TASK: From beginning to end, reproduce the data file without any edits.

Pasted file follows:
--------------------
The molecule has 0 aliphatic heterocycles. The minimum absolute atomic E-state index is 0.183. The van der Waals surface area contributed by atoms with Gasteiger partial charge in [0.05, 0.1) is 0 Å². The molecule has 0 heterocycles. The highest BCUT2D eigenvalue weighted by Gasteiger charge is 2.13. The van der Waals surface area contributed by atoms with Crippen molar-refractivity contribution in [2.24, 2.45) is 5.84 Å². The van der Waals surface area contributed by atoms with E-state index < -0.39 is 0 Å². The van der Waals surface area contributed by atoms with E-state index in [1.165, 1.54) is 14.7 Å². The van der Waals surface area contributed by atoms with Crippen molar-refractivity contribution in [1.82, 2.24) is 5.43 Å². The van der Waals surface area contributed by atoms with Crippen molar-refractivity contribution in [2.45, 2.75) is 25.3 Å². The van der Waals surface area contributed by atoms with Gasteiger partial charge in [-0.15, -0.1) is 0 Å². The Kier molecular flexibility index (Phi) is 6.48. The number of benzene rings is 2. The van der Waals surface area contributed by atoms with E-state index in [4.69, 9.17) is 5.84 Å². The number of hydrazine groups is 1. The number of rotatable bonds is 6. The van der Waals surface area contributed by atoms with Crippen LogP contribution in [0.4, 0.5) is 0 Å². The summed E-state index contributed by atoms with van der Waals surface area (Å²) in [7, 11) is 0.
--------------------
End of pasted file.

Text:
The molecule has 0 aliphatic heterocycles. The minimum absolute atomic E-state index is 0.183. The van der Waals surface area contributed by atoms with Gasteiger partial charge in [0.05, 0.1) is 0 Å². The molecule has 0 heterocycles. The highest BCUT2D eigenvalue weighted by Gasteiger charge is 2.13. The van der Waals surface area contributed by atoms with Crippen molar-refractivity contribution in [2.24, 2.45) is 5.84 Å². The van der Waals surface area contributed by atoms with E-state index < -0.39 is 0 Å². The van der Waals surface area contributed by atoms with E-state index in [1.165, 1.54) is 14.7 Å². The van der Waals surface area contributed by atoms with Crippen molar-refractivity contribution in [1.82, 2.24) is 5.43 Å². The van der Waals surface area contributed by atoms with Crippen molar-refractivity contribution in [2.45, 2.75) is 25.3 Å². The van der Waals surface area contributed by atoms with Gasteiger partial charge in [-0.15, -0.1) is 0 Å². The Kier molecular flexibility index (Phi) is 6.48. The number of benzene rings is 2. The van der Waals surface area contributed by atoms with E-state index in [4.69, 9.17) is 5.84 Å². The number of hydrazine groups is 1. The number of rotatable bonds is 6. The van der Waals surface area contributed by atoms with Crippen LogP contribution in [0.4, 0.5) is 0 Å². The summed E-state index contributed by atoms with van der Waals surface area (Å²) in [7, 11) is 0.